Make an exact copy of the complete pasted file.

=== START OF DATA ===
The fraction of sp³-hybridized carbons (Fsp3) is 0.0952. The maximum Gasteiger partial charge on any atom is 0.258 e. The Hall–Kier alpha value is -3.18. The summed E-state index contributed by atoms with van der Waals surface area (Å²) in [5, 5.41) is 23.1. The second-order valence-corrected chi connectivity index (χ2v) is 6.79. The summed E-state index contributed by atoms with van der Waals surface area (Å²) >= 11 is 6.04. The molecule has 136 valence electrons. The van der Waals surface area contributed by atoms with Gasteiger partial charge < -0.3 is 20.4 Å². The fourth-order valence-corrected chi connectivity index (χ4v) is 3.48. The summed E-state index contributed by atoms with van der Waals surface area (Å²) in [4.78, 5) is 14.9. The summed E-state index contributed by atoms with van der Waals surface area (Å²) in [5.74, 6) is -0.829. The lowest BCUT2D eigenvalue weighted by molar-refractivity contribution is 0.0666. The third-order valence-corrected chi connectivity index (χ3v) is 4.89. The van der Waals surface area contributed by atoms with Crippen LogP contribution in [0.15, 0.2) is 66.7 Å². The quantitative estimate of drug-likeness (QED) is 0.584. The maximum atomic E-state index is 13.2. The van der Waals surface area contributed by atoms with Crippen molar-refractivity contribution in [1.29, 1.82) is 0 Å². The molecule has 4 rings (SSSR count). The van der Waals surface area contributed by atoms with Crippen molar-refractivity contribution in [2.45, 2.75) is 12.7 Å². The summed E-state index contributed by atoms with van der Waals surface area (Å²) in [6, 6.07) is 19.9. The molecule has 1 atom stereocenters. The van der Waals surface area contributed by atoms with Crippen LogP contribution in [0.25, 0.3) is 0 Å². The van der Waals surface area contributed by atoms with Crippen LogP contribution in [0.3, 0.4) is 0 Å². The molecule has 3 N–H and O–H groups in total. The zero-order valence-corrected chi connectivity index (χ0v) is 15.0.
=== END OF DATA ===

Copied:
The fraction of sp³-hybridized carbons (Fsp3) is 0.0952. The maximum Gasteiger partial charge on any atom is 0.258 e. The Hall–Kier alpha value is -3.18. The summed E-state index contributed by atoms with van der Waals surface area (Å²) in [5, 5.41) is 23.1. The second-order valence-corrected chi connectivity index (χ2v) is 6.79. The summed E-state index contributed by atoms with van der Waals surface area (Å²) >= 11 is 6.04. The molecule has 136 valence electrons. The van der Waals surface area contributed by atoms with Gasteiger partial charge < -0.3 is 20.4 Å². The fourth-order valence-corrected chi connectivity index (χ4v) is 3.48. The summed E-state index contributed by atoms with van der Waals surface area (Å²) in [4.78, 5) is 14.9. The summed E-state index contributed by atoms with van der Waals surface area (Å²) in [5.74, 6) is -0.829. The lowest BCUT2D eigenvalue weighted by molar-refractivity contribution is 0.0666. The third-order valence-corrected chi connectivity index (χ3v) is 4.89. The van der Waals surface area contributed by atoms with Crippen LogP contribution in [0.15, 0.2) is 66.7 Å². The quantitative estimate of drug-likeness (QED) is 0.584. The maximum atomic E-state index is 13.2. The van der Waals surface area contributed by atoms with Crippen molar-refractivity contribution in [1.29, 1.82) is 0 Å². The molecule has 4 rings (SSSR count). The van der Waals surface area contributed by atoms with Crippen molar-refractivity contribution in [2.45, 2.75) is 12.7 Å². The summed E-state index contributed by atoms with van der Waals surface area (Å²) in [6, 6.07) is 19.9. The molecule has 1 atom stereocenters. The van der Waals surface area contributed by atoms with Crippen LogP contribution in [0.25, 0.3) is 0 Å². The van der Waals surface area contributed by atoms with Crippen LogP contribution in [0.3, 0.4) is 0 Å². The molecule has 3 N–H and O–H groups in total. The zero-order valence-corrected chi connectivity index (χ0v) is 15.0.